In time, the obstacles collapsed. CBS’ smash 1989 Western Lonesome Dove brought back the long mini. And, as Rubinstein puts it, ”TV grew up. The kind of material you can handle changed. There’s a lot more latitude now.”
Tragically, the plot also became more relevant. ”Even though it was written pre-AIDS, you can’t deny the similarities,” says Ringwald, who plays Fran Goldsmith, a pregnant woman immune to the flu plague. ”There are resonances in the way people react, how they’re affected by it, and how they try to reconnect.”
Finally, King found a director he could trust with his magnum opus in Mick Garris, who filmed his screenplay Sleepwalkers in 1992. ”Our minds are in the same gutter, I guess,” says Garris.
Though multiparters are usually split up among several directors, Garris tackled the entire project by himself. But he received plenty of guidance from King. Between writing the teleplay, executive- producing with Rubinstein, and taking a small acting role, King was more involved with The Stand than he had been with any adaptation of his work except for the 1986 movie Maximum Overdrive, which he directed. It’s not just a matter of protecting his words. King is also exorcising his demons.
”The Stand is like a vampire that has never wanted to lie down and be dead. And if I can live through the (production), it will be done,” he says. ”People may like it, people may not like it, but it’s going to be done. I think a lot of the real fans of the book are going to like it a lot. And I don’t make that statement lightly.”
The sign outside the Stardust Casino in Las Vegas reads direct from australia/ thunder from down under/ all male strip show. It’s a sweltering mid-June evening, and the Stand crew is staying up all night to film Flagg and his cronies inside the gambling parlor as real-life cocktail waitresses and high rollers go about their business.
“It’s like going from Stepford to Gomorrah,” Garris says of the journey from Salt Lake City to Vegas. But not everyone agrees the places are so different.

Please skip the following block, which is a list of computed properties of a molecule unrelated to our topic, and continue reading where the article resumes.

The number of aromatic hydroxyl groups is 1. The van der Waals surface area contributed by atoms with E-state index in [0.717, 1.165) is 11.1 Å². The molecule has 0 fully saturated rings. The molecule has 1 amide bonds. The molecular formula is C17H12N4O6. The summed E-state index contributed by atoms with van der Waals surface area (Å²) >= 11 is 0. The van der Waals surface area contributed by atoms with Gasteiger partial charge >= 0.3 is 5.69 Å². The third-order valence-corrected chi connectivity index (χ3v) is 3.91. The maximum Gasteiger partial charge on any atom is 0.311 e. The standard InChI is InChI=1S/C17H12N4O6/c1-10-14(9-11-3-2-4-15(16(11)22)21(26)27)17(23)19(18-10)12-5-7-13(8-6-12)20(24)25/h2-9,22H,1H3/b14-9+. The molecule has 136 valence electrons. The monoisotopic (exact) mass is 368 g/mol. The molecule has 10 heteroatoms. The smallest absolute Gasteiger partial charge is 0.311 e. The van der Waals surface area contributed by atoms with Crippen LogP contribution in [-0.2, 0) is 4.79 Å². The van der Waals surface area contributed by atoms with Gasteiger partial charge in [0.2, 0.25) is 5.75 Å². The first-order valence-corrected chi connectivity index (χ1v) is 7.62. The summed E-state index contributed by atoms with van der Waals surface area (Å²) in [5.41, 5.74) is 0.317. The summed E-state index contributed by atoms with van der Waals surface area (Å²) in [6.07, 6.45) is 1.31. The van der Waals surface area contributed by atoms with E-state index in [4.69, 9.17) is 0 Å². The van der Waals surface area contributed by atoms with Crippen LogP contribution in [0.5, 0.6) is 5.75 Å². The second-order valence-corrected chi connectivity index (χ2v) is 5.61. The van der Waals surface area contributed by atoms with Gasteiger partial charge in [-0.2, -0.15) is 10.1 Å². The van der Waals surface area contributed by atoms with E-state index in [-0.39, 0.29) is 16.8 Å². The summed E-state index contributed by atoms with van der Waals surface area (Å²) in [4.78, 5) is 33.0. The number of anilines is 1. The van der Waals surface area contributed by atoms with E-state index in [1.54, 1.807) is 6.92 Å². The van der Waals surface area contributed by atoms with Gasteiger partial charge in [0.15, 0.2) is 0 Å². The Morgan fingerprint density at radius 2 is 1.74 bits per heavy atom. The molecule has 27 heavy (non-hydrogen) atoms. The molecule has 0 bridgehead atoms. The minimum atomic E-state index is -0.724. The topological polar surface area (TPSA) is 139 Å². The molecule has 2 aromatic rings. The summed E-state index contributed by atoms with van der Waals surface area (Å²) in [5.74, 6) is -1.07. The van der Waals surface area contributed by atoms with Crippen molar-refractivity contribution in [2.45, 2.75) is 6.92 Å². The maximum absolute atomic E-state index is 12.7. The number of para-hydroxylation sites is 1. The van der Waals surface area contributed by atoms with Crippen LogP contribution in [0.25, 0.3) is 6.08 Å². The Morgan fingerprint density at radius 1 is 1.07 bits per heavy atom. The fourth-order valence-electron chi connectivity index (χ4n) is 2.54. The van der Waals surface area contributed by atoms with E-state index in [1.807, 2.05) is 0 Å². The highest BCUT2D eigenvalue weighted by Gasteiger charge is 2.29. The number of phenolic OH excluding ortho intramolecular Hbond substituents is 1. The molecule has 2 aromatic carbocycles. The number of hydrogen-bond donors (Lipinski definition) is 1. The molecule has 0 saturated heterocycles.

“They’re both full of sin, but at least Las Vegas doesn’t try to hide it,” says Shawnee Smith (The Blob), adjusting a strap of the black bra she wears under a see-through top to play a hellcat Flagg worshiper. “Anywhere you have a group of strongly righteous religious people, there’s always the opposite going on underneath. Nobody’s that perfect or that moral.”
Frewer, in full Trashcan Man mode, with pustules covering his face and rags on his body, finds Vegas’ denizens nearly as spooky as Salt Lake City’s mall dwellers. “I’m walking through the casino looking like a stewed prune and about three people noticed,” he says. “They’re so tuned in to their slot machines, so gambling-drunk.”
As the night drags on, the city’s spirit proves contagious. Around 4 a.m., the film’s second assistant cameraman, Mike Lookinland, better known for playing Bobby of The Brady Bunch, sits down at the “Win a Cadillac” slot machine and starts feeding it coins. After a few clinkers, the one-armed bandit lights up and spits out $60 in quarters. Crew mates give Lookinland high fives and tease him about who’s buying breakfast. “I really wanted the Cadillac,” he says, gesturing toward the slate-green 1992 Deville sedan parked on an adjacent incline.
Undaunted, Lookinland takes his winnings to the roulette wheel and promptly wins $20 more. “I’m rolling now,” he tells special-effects art director Bill Corso. “I’m on the move.”
“Hey, wasn’t this a Brady Bunch episode?” Corso teases him.
“Yeah,” Lookinland says. “The one where Greg and I get drunk, steal Dad’s car, and go to Vegas.”
The Golden Gate Casino Hotel promises shrimp cocktail/99 cents/ voted best in las vegas. It’s the next night, and The Stand has moved to the seedier downtown strip on Fremont Street. A stage has been erected where Flagg plans to crucify two members of Mother Abagail’s camp. ABC’s censors nixed crosses, so the actors will be strapped to neon horseshoes. Extras dressed as thugs carry automatic weapons and mingle with the civilians who line the curbs to watch the filming.
A black Porsche with Nevada plates pulls up at the end of the block, and the crowd buzzes: The King is coming.
Stephen King pops out of the car to applause, nods sheepishly, and heads for the set, his hands shoved into the pockets of his jeans.